“Anyone who has ever worked on localizing psychological assessments will know that it’s often not a 1:1 equivalence. Assessments often need to be tweaked to facilitate the same answers in the target language and culture as in the source”
The Localization Program Manager is also responsible for another important task: safeguarding the quality of the company’s assessments. BetterUp creates evidence-based assessments around their proprietary Whole Person Approach to personal and professional development.
According to Pętlicka, “Anyone who has ever worked on localizing psychological assessments will know that it’s often not a 1:1 equivalence. Assessments often need to be tweaked to facilitate the same answers in the target language and culture as in the source.”
To this end, their localized assessment follows a very specific process, called “trans-adaptation.” Developed by the International Test Commission, an organization of national psychological associations that advocate effective testing, trans-adaptation aims to do what transcreation does for marketing — “but on a deeper and more complex level,” Pętlicka explained, adding that the localization team works closely with subject matter experts within psychology from each target region.
“Straightforward translation, even if it’s entirely correct, is insufficient here because it’s too restrictive”
When Distorting the Original Meaning Is Necessary
Pętlicka said the goal of trans-adaptation is to “facilitate comparisons across different groups of respondents; in our case, comparison between respondents from different countries, completing one of our assessments in different languages.”
She said that straightforward translation, even if 100% accurate, is insufficient simply because it is too restrictive. According to Pętlicka, “Linguists do not have the liberty to distort the original meaning of the source assessment, and that’s what we need to do in some cases.”
“We work with SMEs from each target region — they are either researchers or practitioners within the field of Psychology with years of professional or academic experience under their belts”
This is the reason BetterUp works with SMEs from each target region: “They are either researchers or practitioners within the field of Psychology, with years of professional or academic experience under their belts. They help us understand how each assessment item is going to be perceived by our target audience and, if needed, tweak the translation to trigger the same kind of responses,” she explained.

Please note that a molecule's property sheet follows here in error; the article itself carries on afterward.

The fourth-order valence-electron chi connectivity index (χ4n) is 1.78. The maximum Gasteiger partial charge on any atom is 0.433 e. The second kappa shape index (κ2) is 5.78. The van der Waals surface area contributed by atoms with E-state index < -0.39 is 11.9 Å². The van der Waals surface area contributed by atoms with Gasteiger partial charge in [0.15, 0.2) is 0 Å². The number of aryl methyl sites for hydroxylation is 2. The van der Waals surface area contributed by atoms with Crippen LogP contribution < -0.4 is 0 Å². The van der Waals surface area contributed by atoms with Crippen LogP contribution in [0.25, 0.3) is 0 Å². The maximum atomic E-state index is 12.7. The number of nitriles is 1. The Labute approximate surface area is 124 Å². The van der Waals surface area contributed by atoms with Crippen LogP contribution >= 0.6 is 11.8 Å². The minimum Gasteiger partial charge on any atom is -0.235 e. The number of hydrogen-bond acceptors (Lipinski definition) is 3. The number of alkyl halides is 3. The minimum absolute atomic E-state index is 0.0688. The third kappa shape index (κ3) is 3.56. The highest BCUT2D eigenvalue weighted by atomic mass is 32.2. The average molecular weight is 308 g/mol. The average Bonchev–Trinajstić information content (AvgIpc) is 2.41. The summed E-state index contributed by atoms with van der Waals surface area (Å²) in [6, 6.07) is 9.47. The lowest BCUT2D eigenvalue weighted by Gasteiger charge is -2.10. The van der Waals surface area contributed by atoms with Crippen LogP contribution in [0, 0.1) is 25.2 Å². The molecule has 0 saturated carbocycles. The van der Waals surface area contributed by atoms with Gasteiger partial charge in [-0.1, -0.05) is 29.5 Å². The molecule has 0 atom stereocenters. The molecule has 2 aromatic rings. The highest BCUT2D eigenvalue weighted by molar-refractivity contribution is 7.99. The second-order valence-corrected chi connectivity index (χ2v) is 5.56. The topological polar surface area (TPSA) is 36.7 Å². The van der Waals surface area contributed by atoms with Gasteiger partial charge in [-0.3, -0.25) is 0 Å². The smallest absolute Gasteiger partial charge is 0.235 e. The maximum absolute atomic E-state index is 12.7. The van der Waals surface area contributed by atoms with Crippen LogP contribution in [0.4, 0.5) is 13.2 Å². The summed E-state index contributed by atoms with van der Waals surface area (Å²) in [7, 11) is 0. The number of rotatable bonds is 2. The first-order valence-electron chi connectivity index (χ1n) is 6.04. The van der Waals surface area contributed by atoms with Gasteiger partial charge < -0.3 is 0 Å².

Pętlicka cited a specific instance showing how crucial it is to get trans-adaptation right: “In our English assessment, we use the word ‘co-worker,’ which, depending on the situation, could mean peer but also a subordinate or a supervisor. In the United States, where the structure is more flat, certain actions, like sharing feedback on someone’s performance, are acceptable in any direction — upward, downward, and sideways. But in a more formal culture, like in China, providing upward feedback would be considered unacceptable; or, at the very least, disruptive. So when we trans-adapted certain items into Chinese, we needed to make sure they would not be interpreted as having an upward direction.”
“If that had been the case,” she pointed out, “they would have triggered completely different answers than our American respondents, and, most likely, cause some serious turmoil.”
Alongside the trans-adaptation of assessments and localizing multifaceted content, BetterUp also works on constantly improving their in-house-developed app, “sending strings on a daily basis,” according to Pętlicka. She added, “Localization needs to keep up with that pace and once our app was launched, we moved into a more continuous model of localization.”
So what’s next on the horizon for BetterUp’s Localization Program Manager? Pętlicka said, “In 2020, our plan is to continue to invest in localization and add more languages and additional local content to meet the needs of our global customers — and make sure we are able to coach as many members as possible around the world.”
Image: BetterUp Localization Program Manager Ella Pętlicka (center) with her team